Biologists were trained to evaluate wetlands, writes Bob Bowles
Sunday, November 15, 2020
Wetlands are lands that are seasonally or permanently covered by shallow water or lands where the water table is close to the surface. These hydric soils are home to water-loving (hydrophytic) plants and other species that need wetlands for their survival.
Many of these are now species at risk in Ontario. Ontario is fortunate to have over 330,000 square kilometers of wetlands, 25 per cent of all the wetlands in Canada and 6 per cent of all the world’s wetlands. However, most of these are in Northern Ontario. The alarming rate of loss of wetlands in Southern Ontario and the great features they provide prompted the Ontario Ministry of Natural Resources to create an Ontario Wetland Evaluation System in 1982, revised in 1984, 1994 and 2002.
Southern Ontario had lost 72 per cent of its original pre-settlement wetlands to development by 2002. This placed Ontario in a unique position of responsibility to protect remaining wetlands for current and future generations.
Ontario’s strategy was to train biologists to evaluate the very best wetland in both southern and northern Ontario and protect those that scored the highest by designating them Provincially Significant Wetlands (PSW).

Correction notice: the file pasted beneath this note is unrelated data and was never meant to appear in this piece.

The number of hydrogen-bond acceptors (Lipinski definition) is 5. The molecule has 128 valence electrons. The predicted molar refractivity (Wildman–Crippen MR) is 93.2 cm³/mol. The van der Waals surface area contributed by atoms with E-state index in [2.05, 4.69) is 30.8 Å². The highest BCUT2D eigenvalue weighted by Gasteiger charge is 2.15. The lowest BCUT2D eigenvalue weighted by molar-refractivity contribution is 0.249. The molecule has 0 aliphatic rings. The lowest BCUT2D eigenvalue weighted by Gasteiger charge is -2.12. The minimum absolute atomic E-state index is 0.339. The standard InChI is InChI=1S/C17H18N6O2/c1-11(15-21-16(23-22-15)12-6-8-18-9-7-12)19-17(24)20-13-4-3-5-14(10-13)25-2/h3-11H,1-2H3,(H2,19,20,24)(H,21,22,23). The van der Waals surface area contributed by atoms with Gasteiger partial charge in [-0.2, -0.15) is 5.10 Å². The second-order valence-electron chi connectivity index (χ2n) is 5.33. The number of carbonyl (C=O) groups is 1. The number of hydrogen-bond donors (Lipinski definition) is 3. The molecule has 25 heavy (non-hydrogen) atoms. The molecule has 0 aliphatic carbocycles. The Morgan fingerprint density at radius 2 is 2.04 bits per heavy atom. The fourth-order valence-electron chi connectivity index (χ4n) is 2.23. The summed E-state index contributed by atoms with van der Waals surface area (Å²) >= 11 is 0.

I realized by 1990, the important functions these sensitive ecosystems provide like flood mitigation, clean water purity, species at risk habitat, changing climate adaptation, human recreation, soil retention, carbon sequestration and species biodiversity. I took this course in the early 1990s and became a certified wetland evaluator.
Over the last 30 years, I have evaluated and scored many wetlands, acted as an expert witness against wetland development first in Ontario Municipal Board (OMB) and then Local Planning Appeal Tribunal (LPAT) hearings. I am proud to say over those years, I protected several PSWs from development.
I look back at the government targets of the 2010 baseline: that by 2025, net loss of wetlands halted where loss has been the greatest and by 2030, net gain of wetland area and function in these areas with progress monitored and assessed on a five-year time frame. This included increasing knowledge and understanding of wetland ecosystems and raising awareness about the importance of wetlands. A wonderful Ontario plan to first stop the loss of wetlands and then restore wetlands where they have been lost by 2030.
But then came Premier Doug Ford and minister’s zoning orders (MZO) allowing developers to overrule previous environmental orders to protect PSWs.
Bob Bowles is an award-winning writer, artist, photographer and naturalist, and founder and co-ordinator of the Ontario master naturalist certificate program at Lakehead University.
Nov 16, 2020: This article has been edited from a previous version to include a longer version of Bowles' writing.